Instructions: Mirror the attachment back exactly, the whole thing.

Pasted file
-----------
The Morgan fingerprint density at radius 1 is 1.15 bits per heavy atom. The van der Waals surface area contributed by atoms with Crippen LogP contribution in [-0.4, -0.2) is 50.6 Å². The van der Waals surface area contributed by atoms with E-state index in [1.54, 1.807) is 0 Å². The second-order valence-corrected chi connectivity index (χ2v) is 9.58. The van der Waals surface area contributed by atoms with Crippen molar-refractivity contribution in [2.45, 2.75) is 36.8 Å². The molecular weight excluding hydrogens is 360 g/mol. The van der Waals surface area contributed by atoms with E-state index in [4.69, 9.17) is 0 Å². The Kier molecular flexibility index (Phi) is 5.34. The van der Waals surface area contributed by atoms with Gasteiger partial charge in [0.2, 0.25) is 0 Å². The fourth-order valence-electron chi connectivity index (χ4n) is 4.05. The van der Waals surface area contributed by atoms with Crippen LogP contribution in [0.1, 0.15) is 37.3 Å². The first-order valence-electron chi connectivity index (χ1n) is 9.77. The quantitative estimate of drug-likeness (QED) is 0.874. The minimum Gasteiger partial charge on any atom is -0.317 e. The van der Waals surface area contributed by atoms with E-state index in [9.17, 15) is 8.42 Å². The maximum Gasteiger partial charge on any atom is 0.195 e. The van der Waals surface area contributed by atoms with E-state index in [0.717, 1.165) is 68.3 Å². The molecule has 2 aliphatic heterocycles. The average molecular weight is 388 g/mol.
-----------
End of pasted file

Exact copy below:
The Morgan fingerprint density at radius 1 is 1.15 bits per heavy atom. The van der Waals surface area contributed by atoms with Crippen LogP contribution in [-0.4, -0.2) is 50.6 Å². The van der Waals surface area contributed by atoms with E-state index in [1.54, 1.807) is 0 Å². The second-order valence-corrected chi connectivity index (χ2v) is 9.58. The van der Waals surface area contributed by atoms with Crippen molar-refractivity contribution in [2.45, 2.75) is 36.8 Å². The molecular weight excluding hydrogens is 360 g/mol. The van der Waals surface area contributed by atoms with E-state index in [4.69, 9.17) is 0 Å². The Kier molecular flexibility index (Phi) is 5.34. The van der Waals surface area contributed by atoms with Gasteiger partial charge in [0.2, 0.25) is 0 Å². The fourth-order valence-electron chi connectivity index (χ4n) is 4.05. The van der Waals surface area contributed by atoms with Crippen LogP contribution in [0.1, 0.15) is 37.3 Å². The first-order valence-electron chi connectivity index (χ1n) is 9.77. The quantitative estimate of drug-likeness (QED) is 0.874. The minimum Gasteiger partial charge on any atom is -0.317 e. The van der Waals surface area contributed by atoms with E-state index in [9.17, 15) is 8.42 Å². The maximum Gasteiger partial charge on any atom is 0.195 e. The van der Waals surface area contributed by atoms with E-state index in [0.717, 1.165) is 68.3 Å². The molecule has 2 aliphatic heterocycles. The average molecular weight is 388 g/mol.